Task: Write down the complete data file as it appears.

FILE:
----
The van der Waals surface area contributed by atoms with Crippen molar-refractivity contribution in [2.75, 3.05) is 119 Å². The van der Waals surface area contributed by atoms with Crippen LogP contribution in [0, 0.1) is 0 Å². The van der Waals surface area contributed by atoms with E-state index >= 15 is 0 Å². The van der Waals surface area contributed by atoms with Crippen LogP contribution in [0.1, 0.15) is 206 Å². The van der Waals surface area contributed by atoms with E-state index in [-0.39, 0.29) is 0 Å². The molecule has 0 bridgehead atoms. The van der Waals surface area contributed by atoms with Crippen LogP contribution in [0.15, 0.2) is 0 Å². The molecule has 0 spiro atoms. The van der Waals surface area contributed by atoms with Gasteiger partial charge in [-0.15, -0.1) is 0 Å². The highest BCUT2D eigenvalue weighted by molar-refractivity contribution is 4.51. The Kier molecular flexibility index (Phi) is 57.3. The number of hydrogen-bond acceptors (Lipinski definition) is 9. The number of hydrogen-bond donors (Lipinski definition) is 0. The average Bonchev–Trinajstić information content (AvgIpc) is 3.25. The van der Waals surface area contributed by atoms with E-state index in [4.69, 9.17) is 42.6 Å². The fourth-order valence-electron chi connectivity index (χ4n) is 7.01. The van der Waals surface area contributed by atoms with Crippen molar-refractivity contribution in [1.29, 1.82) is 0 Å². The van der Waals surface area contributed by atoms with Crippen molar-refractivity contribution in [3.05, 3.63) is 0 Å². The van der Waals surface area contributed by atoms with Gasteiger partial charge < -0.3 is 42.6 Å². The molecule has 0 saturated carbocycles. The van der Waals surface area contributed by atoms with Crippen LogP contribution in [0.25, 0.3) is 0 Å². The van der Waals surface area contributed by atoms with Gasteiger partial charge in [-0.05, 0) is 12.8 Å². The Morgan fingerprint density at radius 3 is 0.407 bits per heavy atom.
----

The van der Waals surface area contributed by atoms with Crippen molar-refractivity contribution in [2.75, 3.05) is 119 Å². The van der Waals surface area contributed by atoms with Crippen LogP contribution in [0, 0.1) is 0 Å². The van der Waals surface area contributed by atoms with E-state index >= 15 is 0 Å². The van der Waals surface area contributed by atoms with Crippen LogP contribution in [0.1, 0.15) is 206 Å². The van der Waals surface area contributed by atoms with E-state index in [-0.39, 0.29) is 0 Å². The molecule has 0 bridgehead atoms. The van der Waals surface area contributed by atoms with Crippen LogP contribution in [0.15, 0.2) is 0 Å². The molecule has 0 spiro atoms. The van der Waals surface area contributed by atoms with Gasteiger partial charge in [-0.15, -0.1) is 0 Å². The highest BCUT2D eigenvalue weighted by molar-refractivity contribution is 4.51. The Kier molecular flexibility index (Phi) is 57.3. The number of hydrogen-bond acceptors (Lipinski definition) is 9. The number of hydrogen-bond donors (Lipinski definition) is 0. The average Bonchev–Trinajstić information content (AvgIpc) is 3.25. The van der Waals surface area contributed by atoms with E-state index in [4.69, 9.17) is 42.6 Å². The fourth-order valence-electron chi connectivity index (χ4n) is 7.01. The van der Waals surface area contributed by atoms with Crippen molar-refractivity contribution in [1.29, 1.82) is 0 Å². The van der Waals surface area contributed by atoms with Crippen molar-refractivity contribution in [3.05, 3.63) is 0 Å². The van der Waals surface area contributed by atoms with Gasteiger partial charge < -0.3 is 42.6 Å². The molecule has 0 saturated carbocycles. The van der Waals surface area contributed by atoms with Crippen LogP contribution in [0.25, 0.3) is 0 Å². The van der Waals surface area contributed by atoms with Gasteiger partial charge in [-0.05, 0) is 12.8 Å². The Morgan fingerprint density at radius 3 is 0.407 bits per heavy atom.